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Important dates

The next issue of Science in School, issue 30, will be published in October 2014.

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Highlighted articles

With the help of former vet, Sarah Baillie, Vienna Leigh takes us on a virtual reality trip – deep into a cow’s insides!

Can you play world-class sport, and also be part of a team that tries to understand the nature of our Universe? Yes – just ask Tamara Davis. Henri Boffin from ESO talked to her in Copenhagen, Denmark.

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Daniella Muallem tells Eleanor Hayes about challenging misleading ‘scientific’ claims.

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EIROforumw1 is a collaboration between seven European inter-governmental scientific research organisations. The organisations focus on very different types of research – from molecular biology to astronomy, from fusion energy to space science. They use very different techniques – including enormous particle accelerators, beams of

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Eleanor Hayes introduces the winners of the Science in School writing competition.

Continuing our energy series, Menno van Dijk introduces us to the past, present and future of hydrocarbons – still the most common of all fuels.

Ana Lopes and Henri Boffin take us on a trip back in time – probing the history of the Universe.

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In Issue 3 of Science in School we invited you to join an international competition for school students and Catch a Star! Later, some of you helped to select winners by voting online for your favourite pictures. Douglas Pierce-Price from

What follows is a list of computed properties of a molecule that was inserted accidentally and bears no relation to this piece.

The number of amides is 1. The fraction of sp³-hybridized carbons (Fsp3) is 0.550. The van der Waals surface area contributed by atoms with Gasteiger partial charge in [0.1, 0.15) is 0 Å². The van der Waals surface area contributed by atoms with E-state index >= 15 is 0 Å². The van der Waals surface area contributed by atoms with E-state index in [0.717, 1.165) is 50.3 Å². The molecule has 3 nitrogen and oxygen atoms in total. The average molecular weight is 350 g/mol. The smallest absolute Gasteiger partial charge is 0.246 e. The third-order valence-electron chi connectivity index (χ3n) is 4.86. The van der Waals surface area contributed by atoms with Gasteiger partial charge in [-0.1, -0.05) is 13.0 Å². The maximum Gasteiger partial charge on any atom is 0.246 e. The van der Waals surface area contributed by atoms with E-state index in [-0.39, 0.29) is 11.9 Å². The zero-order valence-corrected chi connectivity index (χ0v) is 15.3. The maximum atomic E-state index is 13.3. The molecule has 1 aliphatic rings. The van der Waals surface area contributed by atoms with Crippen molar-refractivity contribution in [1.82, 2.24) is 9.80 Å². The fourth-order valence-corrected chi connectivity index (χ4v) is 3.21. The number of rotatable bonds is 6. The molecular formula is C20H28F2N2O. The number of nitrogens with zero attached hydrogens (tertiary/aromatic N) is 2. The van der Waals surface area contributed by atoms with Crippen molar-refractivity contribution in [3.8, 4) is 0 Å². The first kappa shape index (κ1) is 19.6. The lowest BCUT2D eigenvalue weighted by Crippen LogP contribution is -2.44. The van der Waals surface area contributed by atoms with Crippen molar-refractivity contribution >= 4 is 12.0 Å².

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Science in School is published by EIROforum, a collaboration between eight of Europe’s largest inter-governmental scientific research organisations. This article reviews some of the latest news from the EIROforum members (EIROs).

Jenny List

Jenny List, a young particle physicist working at DESY in Germany, leads her own research group to find out how the Universe works. She talks to Barbara Warmbein.

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How do fossils form around hydrothermal vents? Crispin Little describes how he and his team found out – by making their own fossils.

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Have you ever looked up at the Moon in a clear night sky and wondered about the very few people who have walked on its surface? What did we learn, and what are we still unsure about? When might humans return to the Moon? Adam Baker investigates.

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Physics teacher Keith Gibbs shares some of his many demonstrations and experiments for the physics classroom.

Eleanor Hayes, Holger Maul and Nele Freerksen investigate why folic acid is an essential component of your students’ diet – now and for a future healthy family.